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NIKKI SULLIVAN: I'm finally telling my truth about sexual assault

Nikki Sullivan
Nikki Sullivan - SaltWire File Photo

Breaking the stigma helps break the cycle


Sexual assault — those shameful, dirty words that everyone is afraid to speak.  

The same words that need to be shouted out loud so eventually the stigma around them breaks. The same stigma that kept me, a 47-year-old woman, silent about the sexual assaults, attempted assaults and harassment I had experienced over the years.  

Until now.  

Sure, a handful of people might know some of these situations. Few, if any, will know them all. I didn’t talk about them. Rarely then (never to family) and ever rarer as I got older.  

Why? The same reasons mostly all people who suffer a sexual assault or sexual harassment don’t — shame, guilt, fear it would take over your life. And, also, the decision that it wouldn’t define me. I wasn’t a victim or a survivor of anything. I was just me. And the less people that knew was better.  

How could I face my parents if they knew I was raped at a high school party? I had too much to drink and while I was in the bathroom a male I knew assaulted me. Holding my head on the toilet seat as I tried to keep my pants on while trying not to puke, he sexually assaulted me. It wasn’t vaginal. It was horrible.   

I told no one. Wasn’t it partly my fault I was drunk at a party? Won’t everyone talk about me at school?  

During high school and university, there were multiple, let’s call them “aggressive suitors.” The ones who assume you are there for their pleasure and they try to take it.  

One in high school, pushed me on a bed as I was leaving an adjoining bathroom. We were at a small gathering of mutual friends, not close. Pushing me on the bed, this male said, “I know you want it,” and proceeded to forcefully remove my clothes.  

At least half a foot taller and much heavier, my will power of not “wanting it,” was stronger than his muscles and a number of knees to the groin helped me get off.  

That technique also helped me a year later during first year university in Ottawa, when at a fraternity toga party an unknown male pushed me into a room. He pinned me to the wall as he locked the door and tried to get my bathing suit off (unlike him I wasn’t naked underneath). Another few strong knees got him down, freed me and I left the party.  

Sexual harassment on the job is also something I encountered while in my twenties. One boss I had would suggest I rub my breasts before starting one on one meetings with him. Another chef at a restaurant I worked while in my last year of school took things farther.  

He’d stalk me, waiting until he could catch me alone in a stock room or dish pit. Then he’d pin me to the wall and try to kiss me, or get me to kiss him. Once the general manager caught him. A few minutes later, she reprimanded me for distracting him and not being on the floor. I used to avoid the kitchen when he was on unless I could go in with other staff.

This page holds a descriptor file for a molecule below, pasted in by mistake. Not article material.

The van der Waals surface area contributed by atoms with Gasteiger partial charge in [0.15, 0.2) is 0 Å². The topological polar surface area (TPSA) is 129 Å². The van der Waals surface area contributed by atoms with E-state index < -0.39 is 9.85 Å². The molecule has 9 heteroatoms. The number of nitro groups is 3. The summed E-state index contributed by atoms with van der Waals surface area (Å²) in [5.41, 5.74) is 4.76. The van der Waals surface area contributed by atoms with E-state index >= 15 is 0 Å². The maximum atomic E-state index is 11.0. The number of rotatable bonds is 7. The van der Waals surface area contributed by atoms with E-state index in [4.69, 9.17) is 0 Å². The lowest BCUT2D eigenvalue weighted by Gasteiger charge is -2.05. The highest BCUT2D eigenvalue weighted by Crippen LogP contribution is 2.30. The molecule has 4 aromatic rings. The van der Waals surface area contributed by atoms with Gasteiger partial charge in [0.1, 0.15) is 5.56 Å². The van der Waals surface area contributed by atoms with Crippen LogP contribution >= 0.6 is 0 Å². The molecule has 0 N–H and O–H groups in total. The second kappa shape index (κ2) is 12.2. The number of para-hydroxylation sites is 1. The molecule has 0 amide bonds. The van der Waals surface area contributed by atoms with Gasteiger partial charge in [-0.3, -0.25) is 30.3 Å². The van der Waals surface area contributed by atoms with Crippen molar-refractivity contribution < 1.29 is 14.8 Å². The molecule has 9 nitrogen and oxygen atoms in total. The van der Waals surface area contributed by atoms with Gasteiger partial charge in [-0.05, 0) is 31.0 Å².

There are more instances of sexual assault I’m not able to talk about yet, and another stalker which is a story for another time (if ever).  

Instances of “aggressive suitors” and unwanted touching became so common that by my mid-twenties they stopped feeling like violations and more just the way people acted.  

There were also at least three cases of men masturbating near me, strangers. One was in his twenties and literally biked by me, jumped in a bus shelter in Ottawa which had glass starting at about waist level, took off all his clothes and began the deed. It was broad daylight and a form of sexual harassment.  

No part of me is naïve enough to think there aren't people reading this thinking, “oh, she must be lying. This can’t happen so much to one person.” But the reality is, my story and my experiences are more common than people think.  

These doubters are big players in the decision to keep quiet about everything. But it’s time these doubters are told to listen because the more we speak, the more the stigma is broken and the more sexual assault becomes something talked about instead of tainted by guilt and shame.  

And the more that stigma is broken, the more consent is learned by younger generations, the more hope I have that my daughter won’t have to endure the situations of victimization and disrespect I did.  

So, to break the stigma and to help break the cycle of rape culture, at 47 I am finally telling my truth. And I refuse to be ashamed or blamed for it.  

If you find this story triggering, please reach out: 

  • NSHA Mental Health crisis line: 1-888-429-8167 (toll free)
  • Cape Breton Transition House: 902-539-2945
  • Prince Edward Island rape and sexual assault centre counselling request line: 1-888-368-8055
  • Newfoundland and Labrador Sexual Assault Crisis and Prevention Centre crisis hotline: 1-800-726-2743

Read more of our special report on sexual assault in Cape Breton, N.S. 

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